Laura Marling’s sixth studio album is one of the finest folk records in recent years. Semper Femina is a Latin phrase that translates to ‘always a woman’, and is also referenced in Virgil’s epic poem Aeneid: here, it translates to ‘woman is ever a fickle and changeable thing’, a passage that has motivated Marling to embrace her own understanding of femininity. On the gorgeous “Nouel”, Marling responds directly to Virgil’s poem with a smile: ‘fickle and changeable are you, and long may that continue’. It’s one of the many moments of tender observation that Semper Femina expresses so tastefully.
The record is strong and self-assured, but it’s also elegant and exceedingly graceful. Marling’s arrangements continually stem from the same place — acoustic guitar picking accompanied by a soft vocal melody — but they eventually develop into something subtly complex. There’s a tremendous amount of depth in its skill and concept, which results in one of the most consistent and surprisingly varied records of its kind.
Marling’s performance is immaculate, with a range of vocal expressions that are as impressive as ever, from the Joni Mitchell sensations of “The Valley” to the Bob Dylan-like expression on “Wild Once”. With that said, it can be faintly jarring as you hear an English accent swiftly turn into a voice that derives from the Deep South. It would have been lovely to have more tracks in the same strain of “Soothing” too, because it’s one of the greatest songs Marling has ever written, equipped with a vocal performance that only Beth Gibbons can match in seductiveness.
Even so, Semper Femina remains a quite remarkable album that will likely live long in the memory of any avid folk listener. Laura Marling’s attempt to understand femininity is sometimes abstract, but often very beautiful.
8 out of 10
I should confess, I’ve been a fan of her Laura Marling’s writing since the release of her debut album Alas I Cannot Swim back in 2008. Since then my personal taste has taken my focus to other genres, but even still I was aware that I could listen to any part of her discography and be gifted to soothing, self-reflective songs. With Sempa Famina this is still very much the case.
Nothing on this record will shock you. This can be both good and bad for loyal fans and newcomers alike. The former will be lulled by the same skilfully crafter writing that’s apparent throughout all of her work, and the latter will be introduced to her assured style. But this is not a release that is trying to redefine the genre, much like she achieved with the Indie Folk scene alongside the likes of Noah & The Whale, Johnny Flynn, and Mumford & Sons in the late 2000s. This record instead subtly develops on Marling’s previous writing style.
The additional jazz elements heard in the instrumentation, and other new influences shining through is a welcom progression. “Wild Fire” for instance (possibly my favourite track released so far this year) screams a maturity from the likes of Carole King, whereas “The Valley” holds a greatness much like that from Joni Mitchell. This release feels natural, composed and eloquent.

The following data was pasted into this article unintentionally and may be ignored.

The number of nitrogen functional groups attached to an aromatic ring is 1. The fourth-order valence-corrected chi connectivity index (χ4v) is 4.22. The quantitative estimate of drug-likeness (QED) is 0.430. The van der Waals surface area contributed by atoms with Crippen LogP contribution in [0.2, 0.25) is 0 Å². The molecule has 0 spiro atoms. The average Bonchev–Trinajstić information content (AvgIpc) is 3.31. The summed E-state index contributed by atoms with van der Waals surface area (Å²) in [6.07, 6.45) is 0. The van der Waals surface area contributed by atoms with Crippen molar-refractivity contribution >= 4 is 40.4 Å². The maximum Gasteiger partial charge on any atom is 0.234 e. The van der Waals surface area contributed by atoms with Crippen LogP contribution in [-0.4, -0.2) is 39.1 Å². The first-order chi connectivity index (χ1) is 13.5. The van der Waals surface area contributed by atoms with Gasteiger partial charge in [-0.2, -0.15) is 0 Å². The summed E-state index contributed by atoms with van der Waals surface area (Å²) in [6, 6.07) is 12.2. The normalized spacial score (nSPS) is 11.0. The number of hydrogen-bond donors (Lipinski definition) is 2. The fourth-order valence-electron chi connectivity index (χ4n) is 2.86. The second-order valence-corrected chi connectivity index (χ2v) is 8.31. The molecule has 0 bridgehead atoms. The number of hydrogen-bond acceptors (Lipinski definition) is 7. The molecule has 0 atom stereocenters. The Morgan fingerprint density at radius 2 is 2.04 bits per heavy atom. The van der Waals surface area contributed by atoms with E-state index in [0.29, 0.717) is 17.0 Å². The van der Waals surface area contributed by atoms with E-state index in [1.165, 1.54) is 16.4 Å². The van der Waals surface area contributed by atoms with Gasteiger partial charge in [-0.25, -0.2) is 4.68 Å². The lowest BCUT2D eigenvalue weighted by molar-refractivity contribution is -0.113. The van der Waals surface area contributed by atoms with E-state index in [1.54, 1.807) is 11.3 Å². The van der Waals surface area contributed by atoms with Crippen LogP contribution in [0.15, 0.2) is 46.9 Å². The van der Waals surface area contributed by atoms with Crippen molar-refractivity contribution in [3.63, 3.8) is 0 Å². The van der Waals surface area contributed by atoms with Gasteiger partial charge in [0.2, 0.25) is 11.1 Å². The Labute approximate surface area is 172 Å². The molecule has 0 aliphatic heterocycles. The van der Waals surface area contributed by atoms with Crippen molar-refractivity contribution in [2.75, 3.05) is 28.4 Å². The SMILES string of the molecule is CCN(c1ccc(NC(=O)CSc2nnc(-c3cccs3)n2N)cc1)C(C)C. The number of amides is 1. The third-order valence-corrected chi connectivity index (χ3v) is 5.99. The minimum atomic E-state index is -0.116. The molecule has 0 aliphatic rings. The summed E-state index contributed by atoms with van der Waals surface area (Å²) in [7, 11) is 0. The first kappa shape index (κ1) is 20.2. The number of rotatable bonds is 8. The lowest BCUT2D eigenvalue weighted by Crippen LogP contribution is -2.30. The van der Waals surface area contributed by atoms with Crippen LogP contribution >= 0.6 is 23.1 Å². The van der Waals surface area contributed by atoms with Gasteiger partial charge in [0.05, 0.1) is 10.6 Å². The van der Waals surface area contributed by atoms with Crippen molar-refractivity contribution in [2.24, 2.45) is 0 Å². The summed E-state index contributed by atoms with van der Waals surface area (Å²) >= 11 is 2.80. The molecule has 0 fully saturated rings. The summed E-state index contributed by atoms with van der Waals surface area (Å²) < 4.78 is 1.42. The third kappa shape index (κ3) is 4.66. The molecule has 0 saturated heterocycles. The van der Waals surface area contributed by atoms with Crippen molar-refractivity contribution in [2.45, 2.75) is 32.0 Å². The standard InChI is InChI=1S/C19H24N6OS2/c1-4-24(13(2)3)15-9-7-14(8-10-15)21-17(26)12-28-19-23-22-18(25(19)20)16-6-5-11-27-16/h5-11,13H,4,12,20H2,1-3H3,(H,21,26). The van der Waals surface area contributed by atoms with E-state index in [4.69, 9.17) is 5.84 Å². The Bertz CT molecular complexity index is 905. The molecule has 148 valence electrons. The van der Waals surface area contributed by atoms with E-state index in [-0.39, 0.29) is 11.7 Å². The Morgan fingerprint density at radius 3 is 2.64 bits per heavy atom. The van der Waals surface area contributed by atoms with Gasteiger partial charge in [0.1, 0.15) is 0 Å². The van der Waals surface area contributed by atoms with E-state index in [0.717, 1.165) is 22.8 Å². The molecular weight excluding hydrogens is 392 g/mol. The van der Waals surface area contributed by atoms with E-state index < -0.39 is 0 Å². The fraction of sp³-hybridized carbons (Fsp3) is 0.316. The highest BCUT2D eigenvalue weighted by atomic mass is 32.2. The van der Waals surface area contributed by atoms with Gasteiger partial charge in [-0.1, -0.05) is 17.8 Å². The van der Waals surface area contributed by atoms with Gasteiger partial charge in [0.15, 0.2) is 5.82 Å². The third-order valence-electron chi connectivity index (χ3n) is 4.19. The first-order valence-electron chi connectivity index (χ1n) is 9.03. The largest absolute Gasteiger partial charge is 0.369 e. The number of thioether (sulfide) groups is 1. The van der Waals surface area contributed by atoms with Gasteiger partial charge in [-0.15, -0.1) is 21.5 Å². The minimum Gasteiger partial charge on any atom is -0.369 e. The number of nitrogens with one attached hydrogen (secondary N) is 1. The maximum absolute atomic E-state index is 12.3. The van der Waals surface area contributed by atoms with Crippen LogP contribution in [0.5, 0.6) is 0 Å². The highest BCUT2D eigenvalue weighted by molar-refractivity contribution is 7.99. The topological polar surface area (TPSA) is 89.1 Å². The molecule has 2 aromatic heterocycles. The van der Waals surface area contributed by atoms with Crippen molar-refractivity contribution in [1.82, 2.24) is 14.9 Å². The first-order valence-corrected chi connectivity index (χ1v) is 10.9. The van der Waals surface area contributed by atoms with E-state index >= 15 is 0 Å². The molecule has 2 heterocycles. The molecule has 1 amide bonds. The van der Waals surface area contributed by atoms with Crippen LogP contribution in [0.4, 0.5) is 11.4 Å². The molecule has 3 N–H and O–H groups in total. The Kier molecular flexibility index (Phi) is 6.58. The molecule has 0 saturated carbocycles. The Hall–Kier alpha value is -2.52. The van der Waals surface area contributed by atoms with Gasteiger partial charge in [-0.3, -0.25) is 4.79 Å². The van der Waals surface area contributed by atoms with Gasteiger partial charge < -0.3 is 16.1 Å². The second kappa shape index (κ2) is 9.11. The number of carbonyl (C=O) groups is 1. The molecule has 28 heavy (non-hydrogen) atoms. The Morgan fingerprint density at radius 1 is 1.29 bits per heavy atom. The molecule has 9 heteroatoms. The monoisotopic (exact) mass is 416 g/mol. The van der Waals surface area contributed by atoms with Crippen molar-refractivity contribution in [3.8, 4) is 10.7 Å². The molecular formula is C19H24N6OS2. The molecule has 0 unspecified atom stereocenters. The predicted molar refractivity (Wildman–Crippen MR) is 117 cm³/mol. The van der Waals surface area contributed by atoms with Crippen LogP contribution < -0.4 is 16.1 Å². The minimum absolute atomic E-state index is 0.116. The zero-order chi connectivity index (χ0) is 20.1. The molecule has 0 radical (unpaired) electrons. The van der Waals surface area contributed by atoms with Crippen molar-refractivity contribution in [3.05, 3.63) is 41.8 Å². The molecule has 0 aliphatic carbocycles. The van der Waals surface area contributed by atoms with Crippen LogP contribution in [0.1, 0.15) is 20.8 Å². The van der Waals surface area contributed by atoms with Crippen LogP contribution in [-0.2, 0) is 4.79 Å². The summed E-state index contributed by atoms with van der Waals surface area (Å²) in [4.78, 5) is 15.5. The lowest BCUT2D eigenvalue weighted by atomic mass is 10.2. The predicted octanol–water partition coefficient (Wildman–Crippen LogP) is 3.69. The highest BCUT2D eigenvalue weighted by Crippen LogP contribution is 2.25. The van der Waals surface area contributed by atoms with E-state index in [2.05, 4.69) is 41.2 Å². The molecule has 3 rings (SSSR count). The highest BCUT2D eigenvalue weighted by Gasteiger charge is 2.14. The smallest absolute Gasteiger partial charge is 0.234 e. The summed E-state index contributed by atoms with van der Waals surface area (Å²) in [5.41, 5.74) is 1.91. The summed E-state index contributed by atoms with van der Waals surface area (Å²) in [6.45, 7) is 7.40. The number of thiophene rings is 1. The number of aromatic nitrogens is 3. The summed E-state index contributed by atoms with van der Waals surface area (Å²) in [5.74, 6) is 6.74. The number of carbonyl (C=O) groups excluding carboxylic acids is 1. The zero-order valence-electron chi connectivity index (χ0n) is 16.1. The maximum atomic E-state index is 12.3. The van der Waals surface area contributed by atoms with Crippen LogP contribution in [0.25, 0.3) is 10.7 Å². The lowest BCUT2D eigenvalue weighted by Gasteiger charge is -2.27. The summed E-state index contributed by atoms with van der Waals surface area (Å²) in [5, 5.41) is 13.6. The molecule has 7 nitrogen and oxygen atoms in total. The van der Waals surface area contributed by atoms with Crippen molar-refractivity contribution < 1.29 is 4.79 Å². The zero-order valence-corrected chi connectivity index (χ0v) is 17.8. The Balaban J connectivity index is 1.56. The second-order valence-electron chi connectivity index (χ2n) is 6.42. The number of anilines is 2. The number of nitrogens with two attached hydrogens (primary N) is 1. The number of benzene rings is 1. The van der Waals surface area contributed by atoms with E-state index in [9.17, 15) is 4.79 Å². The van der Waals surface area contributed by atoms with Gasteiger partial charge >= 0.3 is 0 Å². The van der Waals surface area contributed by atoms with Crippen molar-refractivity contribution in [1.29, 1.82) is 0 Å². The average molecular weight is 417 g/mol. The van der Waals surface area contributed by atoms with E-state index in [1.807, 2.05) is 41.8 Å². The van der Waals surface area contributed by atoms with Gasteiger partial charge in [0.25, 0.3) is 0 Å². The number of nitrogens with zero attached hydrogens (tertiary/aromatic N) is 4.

With it’s tone, I sense that Marling is more at ease and accepting of herself than ever before. In today’s climate of singular acts dominating the charts with formulaic writing, Laura Marling continues to resist that temptation and instead relies on the pure strength and endearing nature of her craft, something I respect her a great amount for.
8 out of 10
Laura Marling’s return is certainly welcome. As an avid listener of her early releases and a slightly more removed fan of her later work, having her latest release, Semper Femina, on repeat hasn’t been a chore. ‘On repeat’ is far from an exaggeration too, as I reach the end of the album and can’t help but pick out favourites only to find myself relistening to the entire tracklist again. At 43 minutes long, there’s room for each of the nine tracks to either develop and breathe, or drone and drag. Luckily, nothing here has even a hint of the latter, creating a distinct, memorable atmosphere with intricate instrumentation ranging from moody bass slides to shimmering American soul.
In a similar way, Marling experiments with vocal styles, with a notable twang in her tone on “Wild Fire” and a nearer spoken rather than sung delivery for “Wild Once”. There are hints of all sorts of familiarity here, as “Don’t Pass Me By” does things not dissimilar to Lou Reed’s “Perfect Day” while the drum beat undoubtedly reminds me of the mechanical beats of a Gorillaz track. “The Valley” and “Next Time” both have hallmarks of Joni Mitchell or Goldfrapp’s acoustic material too.
Despite it all, everything on Semper Femina feels fresh and remains that way; Marling makes each track her own, everything feeling personal and reflective. It’s an exciting return for sure, and I’m already interested to see where Laura Marling goes from here, having opened so many possible directions with this album. Personally, I would love to hear more in the direction of “Soothing”, lead single and opener for the album, whose bass simmers as the vocal line quivers above it before spilling over into a sly string arrangement. It’s mysterious, and it’s a joy to listen to. For a real flavour of folk in 2017, Semper Femina does the job incredibly well.
9 out of 10